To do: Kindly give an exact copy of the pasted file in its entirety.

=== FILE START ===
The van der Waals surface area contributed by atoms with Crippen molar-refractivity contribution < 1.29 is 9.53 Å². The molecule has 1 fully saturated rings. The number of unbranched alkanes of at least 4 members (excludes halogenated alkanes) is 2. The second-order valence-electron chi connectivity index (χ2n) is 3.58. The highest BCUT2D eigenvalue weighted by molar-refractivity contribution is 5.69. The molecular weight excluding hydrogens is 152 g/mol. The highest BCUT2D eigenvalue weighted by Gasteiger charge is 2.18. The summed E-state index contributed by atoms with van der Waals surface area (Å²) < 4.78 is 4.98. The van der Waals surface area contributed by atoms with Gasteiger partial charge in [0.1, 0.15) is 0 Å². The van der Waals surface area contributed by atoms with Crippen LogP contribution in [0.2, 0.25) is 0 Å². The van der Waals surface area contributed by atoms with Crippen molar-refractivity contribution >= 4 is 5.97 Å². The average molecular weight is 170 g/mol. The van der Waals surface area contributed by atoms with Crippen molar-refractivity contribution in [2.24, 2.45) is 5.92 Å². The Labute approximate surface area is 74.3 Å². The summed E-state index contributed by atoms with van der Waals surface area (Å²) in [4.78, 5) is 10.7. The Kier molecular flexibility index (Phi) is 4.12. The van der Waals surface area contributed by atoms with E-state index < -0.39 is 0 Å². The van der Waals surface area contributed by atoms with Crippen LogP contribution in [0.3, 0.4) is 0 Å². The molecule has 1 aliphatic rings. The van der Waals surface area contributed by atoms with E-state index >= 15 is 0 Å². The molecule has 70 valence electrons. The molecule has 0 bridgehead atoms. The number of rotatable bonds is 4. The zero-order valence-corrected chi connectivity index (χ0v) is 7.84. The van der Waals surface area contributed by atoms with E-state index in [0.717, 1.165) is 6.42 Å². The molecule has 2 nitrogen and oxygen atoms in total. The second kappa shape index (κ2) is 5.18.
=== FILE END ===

The van der Waals surface area contributed by atoms with Crippen molar-refractivity contribution < 1.29 is 9.53 Å². The molecule has 1 fully saturated rings. The number of unbranched alkanes of at least 4 members (excludes halogenated alkanes) is 2. The second-order valence-electron chi connectivity index (χ2n) is 3.58. The highest BCUT2D eigenvalue weighted by molar-refractivity contribution is 5.69. The molecular weight excluding hydrogens is 152 g/mol. The highest BCUT2D eigenvalue weighted by Gasteiger charge is 2.18. The summed E-state index contributed by atoms with van der Waals surface area (Å²) < 4.78 is 4.98. The van der Waals surface area contributed by atoms with Gasteiger partial charge in [0.1, 0.15) is 0 Å². The van der Waals surface area contributed by atoms with Crippen LogP contribution in [0.2, 0.25) is 0 Å². The van der Waals surface area contributed by atoms with Crippen molar-refractivity contribution >= 4 is 5.97 Å². The average molecular weight is 170 g/mol. The van der Waals surface area contributed by atoms with Crippen molar-refractivity contribution in [2.24, 2.45) is 5.92 Å². The Labute approximate surface area is 74.3 Å². The summed E-state index contributed by atoms with van der Waals surface area (Å²) in [4.78, 5) is 10.7. The Kier molecular flexibility index (Phi) is 4.12. The van der Waals surface area contributed by atoms with E-state index < -0.39 is 0 Å². The van der Waals surface area contributed by atoms with Crippen LogP contribution in [0.3, 0.4) is 0 Å². The molecule has 1 aliphatic rings. The van der Waals surface area contributed by atoms with E-state index >= 15 is 0 Å². The molecule has 70 valence electrons. The molecule has 0 bridgehead atoms. The number of rotatable bonds is 4. The zero-order valence-corrected chi connectivity index (χ0v) is 7.84. The van der Waals surface area contributed by atoms with E-state index in [0.717, 1.165) is 6.42 Å². The molecule has 2 nitrogen and oxygen atoms in total. The second kappa shape index (κ2) is 5.18.